December 27, 2021
by Eileen Wirth
Creighton University's Former Chair of the Department of Journalism, Media and Computing
click here for photo and information about the writer

Feast of Saint John, Apostle and evangelist
Lectionary: 697

1 John 1:1-4
Psalm 97:1-2, 5-6, 11-12
John 20:1a and 2-8

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What we have heard, what we have seen with our eyes, what we looked upon and touched with our hands concerns the Word of life —for the life was made visible; we have seen it and testify to it. -- John

Years ago, I read the Bible cover to cover like a regular book, not studying it, just reading it.  It took months but was worth the effort because I gained a holistic conception of the historic Jesus. I was especially struck by the numerous concrete details that document Jesus’ life, just as John writes in today’s first reading.

“What we have heard, what we have seen with our eyes, what we looked upon and touched with our hands concerns the Word of life …We have seen it and testify to it.”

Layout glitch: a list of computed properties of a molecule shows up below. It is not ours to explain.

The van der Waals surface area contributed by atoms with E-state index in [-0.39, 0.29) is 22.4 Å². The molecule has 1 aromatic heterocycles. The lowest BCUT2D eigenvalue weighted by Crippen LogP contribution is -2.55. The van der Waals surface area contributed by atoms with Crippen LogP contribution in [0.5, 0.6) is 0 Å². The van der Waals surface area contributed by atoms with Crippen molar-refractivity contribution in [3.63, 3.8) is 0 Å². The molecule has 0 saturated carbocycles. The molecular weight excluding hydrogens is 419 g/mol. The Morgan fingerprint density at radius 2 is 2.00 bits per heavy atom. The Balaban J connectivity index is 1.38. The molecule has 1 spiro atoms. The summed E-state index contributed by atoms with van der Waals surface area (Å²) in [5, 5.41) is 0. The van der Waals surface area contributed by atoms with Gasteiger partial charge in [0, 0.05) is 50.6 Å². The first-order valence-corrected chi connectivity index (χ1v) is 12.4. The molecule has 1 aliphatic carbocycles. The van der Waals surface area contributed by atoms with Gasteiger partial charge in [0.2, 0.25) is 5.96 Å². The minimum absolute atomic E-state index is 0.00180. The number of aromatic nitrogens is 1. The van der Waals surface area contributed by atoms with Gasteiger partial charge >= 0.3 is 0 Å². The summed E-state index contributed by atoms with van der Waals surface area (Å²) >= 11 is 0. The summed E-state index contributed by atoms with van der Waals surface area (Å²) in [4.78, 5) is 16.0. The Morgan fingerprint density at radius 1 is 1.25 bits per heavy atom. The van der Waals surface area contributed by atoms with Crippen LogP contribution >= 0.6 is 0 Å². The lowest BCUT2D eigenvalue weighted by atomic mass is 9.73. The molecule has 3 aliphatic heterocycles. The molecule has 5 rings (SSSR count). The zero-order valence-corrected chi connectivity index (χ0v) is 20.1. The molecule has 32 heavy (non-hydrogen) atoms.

While John and the other evangelists weren’t AP reporters, if they hadn’t gotten their basic facts straight, hundreds of contemporary witnesses would have called them out. As a journalist I can attest to this!

I was also struck by the consistent profile of Jesus that emerges from the accounts of four different evangelists writing at four different times in four different places. He’s always the same person even if details in some stories differ or have been rearranged to fit a narrative. In addition, Jesus’ message is consistent no matter which evangelist we’re reading.

John writes as a witness to real events that he can testify to and Gospel accounts offer historic names and context that can be verified. Archaeologists and scripture scholars have found sites that match the descriptions in the New Testament.

We still have to grapple with faith questions about Jesus as both God and man, but his existence can’t easily be dismissed as a myth or fable by people like one of my college history professors. That makes it a lot easier for skeptical modern people like me to believe.

I started the Bible reading exercise partially to see if I could plow through the Old Testament as I sought to discover if I really was a Christian. Happily, I found my answer.

By reading the entire Bible, I came to see that John and the other evangelists could not possibly have invented Jesus. There is simply no other comparable figure in history or literature.

He was a real man from a certain time, place, and culture but his divine message is universal and universally demanding. Christians of every generation and culture can apply it to their circumstances.

Reading the whole Bible made me a Christian in fact as well as name. Now the challenge is to live like one!

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